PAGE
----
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Microcytic anemia describes when red blood cells are smaller than usual. In fact, the red blood cells are not healthy enough to carry oxygen to the different parts of your body’s organs. Red blood cells in peripheral blood are usually characterized by a low MCV (less than 83 microns 3).

Signs and symptoms include:

  • Cold hands and feet
  • Dizziness or lightheadedness
  • Chest pain and shortness of breath
  • Pale or yellowish skin
  • Irregular heartbeats and headaches
  • Fatigue and weakness

Most Common Cause



So, One of the most common causes of microcytic anemia is iron deficiency. And is caused by diseases that limit your body from producing sufficient hemoglobin as hemoglobin is the protein that helps to transport oxygen to your tissues and gives your red blood cells their red color. Iron deficiency occurs due to inadequate nutritional intake and various health conditions.


1.Microcytic Anemia Types And Causes

Following are the types of microcytic anemia: hypochromic, normochromic, or hyperchromic. And can define according to the amount of hemoglobin present in the red blood cells.

Hypochromic Microcytic Anemias

Iron Deficiency Anemia:

 In short, among the types of microcytic anemia, one of the common types is iron deficiency anemia. Again the common causes of iron insufficiency are nutritional problems worldwide. Thus, the most frequent cause of microcytic anemia is iron insufficiency in the blood. The real reason for iron deficiency often varies according to a person’s age and sex. So, young children, women of childbearing and pregnant women have the highest prevalence of Iron deficiency anemia.

  1. Pregnant women and older adults may have iron deficiency anemia because their diet lacks nutritional elements or have chronic health conditions that impede their body’s ability to absorb iron.
  2. The most common reason behind iron deficiency in adult men and nonmenstruating women is the loss of blood.
  3. Unable to absorb iron because of infectious conditions such as Helicobacter pylori infection and celiac disease.
  4. An article in American Family Physician discovered that the prevalence of anemia ranges from 8-44 % in older men.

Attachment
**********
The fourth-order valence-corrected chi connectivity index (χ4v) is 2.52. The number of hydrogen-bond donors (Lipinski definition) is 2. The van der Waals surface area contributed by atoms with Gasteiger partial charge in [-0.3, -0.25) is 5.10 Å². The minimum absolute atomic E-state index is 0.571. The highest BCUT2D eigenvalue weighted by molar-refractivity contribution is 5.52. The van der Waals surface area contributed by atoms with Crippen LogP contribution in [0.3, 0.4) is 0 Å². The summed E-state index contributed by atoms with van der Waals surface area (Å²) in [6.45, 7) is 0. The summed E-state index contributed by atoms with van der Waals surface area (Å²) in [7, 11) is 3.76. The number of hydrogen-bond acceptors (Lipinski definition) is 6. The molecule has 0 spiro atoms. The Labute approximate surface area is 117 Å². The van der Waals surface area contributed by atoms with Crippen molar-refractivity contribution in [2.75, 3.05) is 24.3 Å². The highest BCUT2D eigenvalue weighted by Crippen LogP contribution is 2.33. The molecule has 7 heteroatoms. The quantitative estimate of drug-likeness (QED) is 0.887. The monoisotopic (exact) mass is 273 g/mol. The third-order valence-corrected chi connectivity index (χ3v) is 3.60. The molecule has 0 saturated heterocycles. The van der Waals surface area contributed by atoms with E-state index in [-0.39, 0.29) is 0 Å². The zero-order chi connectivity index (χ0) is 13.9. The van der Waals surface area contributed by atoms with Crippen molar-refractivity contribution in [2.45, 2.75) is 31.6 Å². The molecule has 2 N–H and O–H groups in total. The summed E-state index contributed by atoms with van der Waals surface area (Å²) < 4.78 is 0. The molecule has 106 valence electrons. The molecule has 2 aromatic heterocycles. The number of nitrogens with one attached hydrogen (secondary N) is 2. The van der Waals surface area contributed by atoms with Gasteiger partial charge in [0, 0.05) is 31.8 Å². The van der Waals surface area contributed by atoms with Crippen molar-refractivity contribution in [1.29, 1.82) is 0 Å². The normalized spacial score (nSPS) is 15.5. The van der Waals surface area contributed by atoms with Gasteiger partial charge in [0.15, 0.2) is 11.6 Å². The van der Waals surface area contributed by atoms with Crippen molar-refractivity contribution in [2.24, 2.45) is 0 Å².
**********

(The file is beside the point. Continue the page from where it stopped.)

http://Ania, Basilio J., et al. “Prevalence of anemia in medical practice: community versus referral patients.” Mayo Clinic Proceedings. Vol. 69. No. 8. Elsevier, 1994.


Sideroblastic Anemia

It is an inherited blood disorder resulting from gene variation. This affects the bone marrow’s capability to produce red blood cells. Additionally can be caused by a disease acquired later in life that impedes your body’s capacity to integrate iron, one of the components needed to produce hemoglobin.

Congenital sideroblastic anemia is usually microcytic and hypochromic.


The thalassemias are a grouped family disorder resulting from decreased globin chain production, alpha-globin (alpha thalassemias) or beta-globin (beta-thalassemias). The abnormalities cause quantitative changes in globins, instead of hemoglobinopathies, in which globin defects are functional or qualitative. In thalassemia, the body doesn’t make an adequate amount of a particular protein present in hemoglobin.


Therefore without this protein, red blood cells will maybe not form precisely. So then provokes anemia and is priced between mild to severe depending on how many genes are affected.

2.Normochromic Microcytic Anemia

Normochromic means that red blood cells have an average amount of hemoglobin, and the color of red is not deep in color or too paler. One of the examples of normochromic microcytic anemia is:

Anemia of inflammation and chronic disease:

Specific chronic diseases and conditions could cause microcytic anemia. Thus this is called anemia of irritation and chronic disease (AI/CD). Anemia resulting from these conditions usually is normochromic and normocytic (red blood cells are normal in proportions). One-fourth to one-third of those types of anemia are categorized as microcytic. Normochromic anemia is microcytic found in individuals with: